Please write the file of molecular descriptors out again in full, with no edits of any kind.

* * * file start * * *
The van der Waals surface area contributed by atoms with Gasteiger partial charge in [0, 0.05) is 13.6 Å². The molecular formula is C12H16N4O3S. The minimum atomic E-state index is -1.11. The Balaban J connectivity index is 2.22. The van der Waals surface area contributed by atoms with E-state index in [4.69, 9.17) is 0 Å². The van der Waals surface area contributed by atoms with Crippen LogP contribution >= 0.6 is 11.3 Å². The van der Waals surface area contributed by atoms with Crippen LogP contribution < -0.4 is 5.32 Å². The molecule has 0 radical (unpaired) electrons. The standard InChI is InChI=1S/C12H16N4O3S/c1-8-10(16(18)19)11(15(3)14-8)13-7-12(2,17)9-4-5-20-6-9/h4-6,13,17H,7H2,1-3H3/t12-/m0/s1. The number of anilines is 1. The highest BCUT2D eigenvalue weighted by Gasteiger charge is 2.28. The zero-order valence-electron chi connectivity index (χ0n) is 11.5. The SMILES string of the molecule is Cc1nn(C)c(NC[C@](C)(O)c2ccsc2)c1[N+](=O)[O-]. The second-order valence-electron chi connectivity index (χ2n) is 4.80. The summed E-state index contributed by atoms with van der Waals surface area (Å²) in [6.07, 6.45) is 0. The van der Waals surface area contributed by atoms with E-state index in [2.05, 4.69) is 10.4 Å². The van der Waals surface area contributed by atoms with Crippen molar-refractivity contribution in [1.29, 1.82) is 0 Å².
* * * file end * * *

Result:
The van der Waals surface area contributed by atoms with Gasteiger partial charge in [0, 0.05) is 13.6 Å². The molecular formula is C12H16N4O3S. The minimum atomic E-state index is -1.11. The Balaban J connectivity index is 2.22. The van der Waals surface area contributed by atoms with E-state index in [4.69, 9.17) is 0 Å². The van der Waals surface area contributed by atoms with Crippen LogP contribution >= 0.6 is 11.3 Å². The van der Waals surface area contributed by atoms with Crippen LogP contribution < -0.4 is 5.32 Å². The molecule has 0 radical (unpaired) electrons. The standard InChI is InChI=1S/C12H16N4O3S/c1-8-10(16(18)19)11(15(3)14-8)13-7-12(2,17)9-4-5-20-6-9/h4-6,13,17H,7H2,1-3H3/t12-/m0/s1. The number of anilines is 1. The highest BCUT2D eigenvalue weighted by Gasteiger charge is 2.28. The zero-order valence-electron chi connectivity index (χ0n) is 11.5. The SMILES string of the molecule is Cc1nn(C)c(NC[C@](C)(O)c2ccsc2)c1[N+](=O)[O-]. The second-order valence-electron chi connectivity index (χ2n) is 4.80. The summed E-state index contributed by atoms with van der Waals surface area (Å²) in [6.07, 6.45) is 0. The van der Waals surface area contributed by atoms with E-state index in [2.05, 4.69) is 10.4 Å². The van der Waals surface area contributed by atoms with Crippen molar-refractivity contribution in [1.29, 1.82) is 0 Å².